Recent education news confirms what this page has been saying for some time: Many Minnesota schools need to pick up the pace to replicate successful academic programs and step back from failing strategies, and the state needs a full-scale public-private push to get the neediest 4-year-olds into quality preschool.
This week, the Minnesota Department of Education (MDE) reported that high school graduation rates were flat in 2015, with 81.9 percent of public high school seniors graduating in four years, compared with 81.2 percent the year before.
In an encouraging trend, the data also showed that slightly more students of color graduated last year. Among African-American seniors, 62 percent completed high school last year, compared with 60.4 percent in 2014. More Hispanic and American Indian students also graduated. And Minneapolis Public Schools saw its largest jump in recent years with 64 percent of seniors graduating, up nearly 6 percentage points from 2014.
Still, the state has set a goal to have a 90 percent graduation rate statewide by 2020, with no student group falling below 85 percent. With black, Hispanic and American Indian rates still below 70 percent, there’s a huge challenge ahead over the next four years.
Last week, the MDE reported that hundreds of school districts, including Minneapolis and St. Paul, are not making significant progress in closing achievement gaps between white students and students of color.
A state law passed in 2013 requires Minnesota school districts and charter schools to improve test scores, boost graduation rates and cut achievement gaps. But in its first progress report, the MDE says at least half of schools are not meeting those targets and could lose state funding if they don’t by next year. The law, known as World’s Best Workforce, tracks how well the state’s 167 charter schools and about 350 school districts are meeting goals in five areas — including high school graduation rates and closing learning disparities. Districts and charters create their own plans, and the state tracks their progress.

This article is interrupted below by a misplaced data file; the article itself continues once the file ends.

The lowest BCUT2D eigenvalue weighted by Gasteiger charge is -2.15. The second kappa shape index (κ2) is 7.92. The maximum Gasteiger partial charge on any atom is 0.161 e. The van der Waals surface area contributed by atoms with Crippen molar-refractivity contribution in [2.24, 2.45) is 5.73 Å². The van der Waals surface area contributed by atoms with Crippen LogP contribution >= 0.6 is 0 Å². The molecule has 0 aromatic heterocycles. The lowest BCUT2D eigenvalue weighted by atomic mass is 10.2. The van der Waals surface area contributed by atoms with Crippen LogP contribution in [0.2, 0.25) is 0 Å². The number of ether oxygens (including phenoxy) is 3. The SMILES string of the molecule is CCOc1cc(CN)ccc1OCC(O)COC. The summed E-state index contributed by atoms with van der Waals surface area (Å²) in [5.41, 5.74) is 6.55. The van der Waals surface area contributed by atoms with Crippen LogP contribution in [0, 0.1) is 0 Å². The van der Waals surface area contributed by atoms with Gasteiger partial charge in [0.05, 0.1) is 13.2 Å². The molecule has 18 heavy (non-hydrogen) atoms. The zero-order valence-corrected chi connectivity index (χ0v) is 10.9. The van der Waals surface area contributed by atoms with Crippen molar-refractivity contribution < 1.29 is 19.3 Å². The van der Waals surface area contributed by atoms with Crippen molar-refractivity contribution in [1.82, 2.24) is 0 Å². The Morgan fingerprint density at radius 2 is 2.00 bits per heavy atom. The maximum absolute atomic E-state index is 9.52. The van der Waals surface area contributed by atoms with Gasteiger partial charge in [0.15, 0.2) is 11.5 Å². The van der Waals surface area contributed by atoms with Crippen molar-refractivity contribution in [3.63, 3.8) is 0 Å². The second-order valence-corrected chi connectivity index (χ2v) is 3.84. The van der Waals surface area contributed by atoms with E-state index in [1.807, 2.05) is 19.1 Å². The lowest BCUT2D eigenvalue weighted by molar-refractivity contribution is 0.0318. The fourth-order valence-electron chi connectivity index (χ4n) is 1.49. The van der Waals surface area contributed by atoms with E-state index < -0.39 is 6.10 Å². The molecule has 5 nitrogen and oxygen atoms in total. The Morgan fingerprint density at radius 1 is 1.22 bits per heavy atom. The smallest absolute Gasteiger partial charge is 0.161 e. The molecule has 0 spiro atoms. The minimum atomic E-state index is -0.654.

To improve graduation rates, the nonprofit Generation Next — with funding from businesses and foundations — is working with both the Minneapolis and St. Paul districts to identify struggling ninth-graders and intervene to help them improve. The On Track program is modeled after a Chicago schools effort. Between 2007 and 2013, the number of Chicago teens on track to graduate rose from 57 to 82 percent.
In addition to replicating what works in the upper grades, more children need quality early education. For every $1 spent on educating the littlest learners, society can expect a $7 return when they become productive, taxpaying adults.
The Legislature made some progress on this front in 2015 when it increased funding for need-based preschool scholarships. Though that was a step in the right direction, it did not cover all eligible children. The 2016 Legislature should provide more targeted early-education funding.
Minnesota has a lot of work to do to improve public education for all students. The recent news on grad rates and the achievement gap should provide even more impetus to turbocharge education strategies that work, dump those that don’t and build strong foundations for preschoolers.